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Space and the 'March of Mind'Literature and the Physical Sciences in Britain 1815-1850$
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Alice Jenkins

Print publication date: 2007

Print ISBN-13: 9780199209927

Published to Oxford Scholarship Online: January 2010

DOI: 10.1093/acprof:oso/9780199209927.001.0001

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(p.233) Afterword
Space and the 'March of Mind'

Alice Jenkins (Contributor Webpage)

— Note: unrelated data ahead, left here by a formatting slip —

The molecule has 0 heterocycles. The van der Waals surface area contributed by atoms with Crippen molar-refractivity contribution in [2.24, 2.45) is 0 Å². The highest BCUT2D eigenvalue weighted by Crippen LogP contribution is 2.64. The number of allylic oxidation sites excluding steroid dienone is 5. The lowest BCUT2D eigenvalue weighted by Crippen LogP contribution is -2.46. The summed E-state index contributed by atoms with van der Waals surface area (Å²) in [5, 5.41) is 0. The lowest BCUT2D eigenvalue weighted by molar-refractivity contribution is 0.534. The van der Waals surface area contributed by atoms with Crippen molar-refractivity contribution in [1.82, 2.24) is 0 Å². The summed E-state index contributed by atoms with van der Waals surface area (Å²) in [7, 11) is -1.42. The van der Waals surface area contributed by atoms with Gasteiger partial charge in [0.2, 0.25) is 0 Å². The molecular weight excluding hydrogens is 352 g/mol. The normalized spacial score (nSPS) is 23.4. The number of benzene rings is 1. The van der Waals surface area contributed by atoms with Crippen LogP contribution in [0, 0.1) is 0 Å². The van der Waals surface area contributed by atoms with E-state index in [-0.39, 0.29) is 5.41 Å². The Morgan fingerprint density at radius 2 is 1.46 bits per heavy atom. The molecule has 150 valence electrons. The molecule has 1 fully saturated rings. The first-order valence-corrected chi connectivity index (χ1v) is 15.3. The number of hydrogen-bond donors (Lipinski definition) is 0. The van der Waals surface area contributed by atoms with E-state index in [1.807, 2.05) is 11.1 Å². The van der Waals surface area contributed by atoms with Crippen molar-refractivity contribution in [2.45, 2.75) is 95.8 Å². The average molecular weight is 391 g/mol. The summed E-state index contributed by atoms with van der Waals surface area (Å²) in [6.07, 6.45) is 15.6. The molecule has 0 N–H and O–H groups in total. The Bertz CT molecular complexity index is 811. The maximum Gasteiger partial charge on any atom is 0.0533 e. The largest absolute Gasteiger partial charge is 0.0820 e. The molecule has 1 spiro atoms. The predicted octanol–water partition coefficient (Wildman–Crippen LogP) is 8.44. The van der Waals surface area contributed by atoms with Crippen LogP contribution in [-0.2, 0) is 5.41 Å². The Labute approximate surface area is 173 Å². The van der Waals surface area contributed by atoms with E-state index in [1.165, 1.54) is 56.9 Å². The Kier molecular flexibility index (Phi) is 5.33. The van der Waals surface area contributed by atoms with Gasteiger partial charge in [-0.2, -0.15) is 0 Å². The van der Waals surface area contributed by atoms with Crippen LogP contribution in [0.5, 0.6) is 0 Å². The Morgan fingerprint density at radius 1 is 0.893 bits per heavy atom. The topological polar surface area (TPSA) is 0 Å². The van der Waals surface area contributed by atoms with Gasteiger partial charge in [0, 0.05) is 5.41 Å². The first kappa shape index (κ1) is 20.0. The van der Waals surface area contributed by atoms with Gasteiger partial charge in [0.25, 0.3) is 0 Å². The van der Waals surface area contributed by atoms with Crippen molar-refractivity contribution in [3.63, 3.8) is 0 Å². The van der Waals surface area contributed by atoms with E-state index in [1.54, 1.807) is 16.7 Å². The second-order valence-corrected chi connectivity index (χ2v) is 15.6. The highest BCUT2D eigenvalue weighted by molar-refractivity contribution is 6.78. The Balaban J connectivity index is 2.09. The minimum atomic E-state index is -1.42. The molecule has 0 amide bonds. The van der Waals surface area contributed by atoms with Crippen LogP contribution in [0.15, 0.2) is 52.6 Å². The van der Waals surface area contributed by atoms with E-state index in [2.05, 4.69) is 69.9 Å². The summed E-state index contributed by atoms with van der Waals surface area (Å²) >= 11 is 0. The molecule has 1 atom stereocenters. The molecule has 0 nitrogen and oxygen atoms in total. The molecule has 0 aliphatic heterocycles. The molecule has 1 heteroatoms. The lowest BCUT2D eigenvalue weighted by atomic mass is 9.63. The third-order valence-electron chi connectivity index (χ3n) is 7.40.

Oxford University Press

This chapter presents some concluding thoughts from the author. This book describes a very particular moment in the history of British scientific culture. The interactions of literature and science in the 1820s, 30s, and 40s were made excitable, urgent, and energetic by the sense that control was being lost. By some time around 1860, even the attempt to cope had been given up. On the whole literature and science settled into considering one another as definitively different systems of knowledge, with no individual expected to master both. To follow the themes of this book into British literary and scientific culture beyond the mid-1850s would require a different method of reading and argument.

Keywords:   British scientific culture, literature, systems of knowledge

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